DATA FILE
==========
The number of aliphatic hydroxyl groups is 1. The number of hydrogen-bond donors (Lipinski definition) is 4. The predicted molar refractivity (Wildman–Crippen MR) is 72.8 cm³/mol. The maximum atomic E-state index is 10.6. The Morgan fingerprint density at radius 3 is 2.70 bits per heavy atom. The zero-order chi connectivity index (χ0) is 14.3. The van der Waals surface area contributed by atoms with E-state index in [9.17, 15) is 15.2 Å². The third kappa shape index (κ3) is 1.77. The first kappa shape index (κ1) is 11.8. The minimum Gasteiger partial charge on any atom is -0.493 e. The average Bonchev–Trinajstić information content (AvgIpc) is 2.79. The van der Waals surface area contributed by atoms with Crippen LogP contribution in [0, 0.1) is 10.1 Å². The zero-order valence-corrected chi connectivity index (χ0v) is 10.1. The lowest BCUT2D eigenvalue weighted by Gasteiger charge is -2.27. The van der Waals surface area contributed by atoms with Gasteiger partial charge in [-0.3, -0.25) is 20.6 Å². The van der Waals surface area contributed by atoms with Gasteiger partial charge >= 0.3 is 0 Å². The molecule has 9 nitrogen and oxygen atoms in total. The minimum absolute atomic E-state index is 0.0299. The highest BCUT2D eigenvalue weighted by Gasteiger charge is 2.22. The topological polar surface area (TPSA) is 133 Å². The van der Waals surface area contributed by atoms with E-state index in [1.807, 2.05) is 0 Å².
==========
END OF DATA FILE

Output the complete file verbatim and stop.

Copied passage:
The number of aliphatic hydroxyl groups is 1. The number of hydrogen-bond donors (Lipinski definition) is 4. The predicted molar refractivity (Wildman–Crippen MR) is 72.8 cm³/mol. The maximum atomic E-state index is 10.6. The Morgan fingerprint density at radius 3 is 2.70 bits per heavy atom. The zero-order chi connectivity index (χ0) is 14.3. The van der Waals surface area contributed by atoms with E-state index in [9.17, 15) is 15.2 Å². The third kappa shape index (κ3) is 1.77. The first kappa shape index (κ1) is 11.8. The minimum Gasteiger partial charge on any atom is -0.493 e. The average Bonchev–Trinajstić information content (AvgIpc) is 2.79. The van der Waals surface area contributed by atoms with Crippen LogP contribution in [0, 0.1) is 10.1 Å². The zero-order valence-corrected chi connectivity index (χ0v) is 10.1. The lowest BCUT2D eigenvalue weighted by Gasteiger charge is -2.27. The van der Waals surface area contributed by atoms with Gasteiger partial charge in [-0.3, -0.25) is 20.6 Å². The van der Waals surface area contributed by atoms with Gasteiger partial charge >= 0.3 is 0 Å². The molecule has 9 nitrogen and oxygen atoms in total. The minimum absolute atomic E-state index is 0.0299. The highest BCUT2D eigenvalue weighted by Gasteiger charge is 2.22. The topological polar surface area (TPSA) is 133 Å². The van der Waals surface area contributed by atoms with E-state index in [1.807, 2.05) is 0 Å².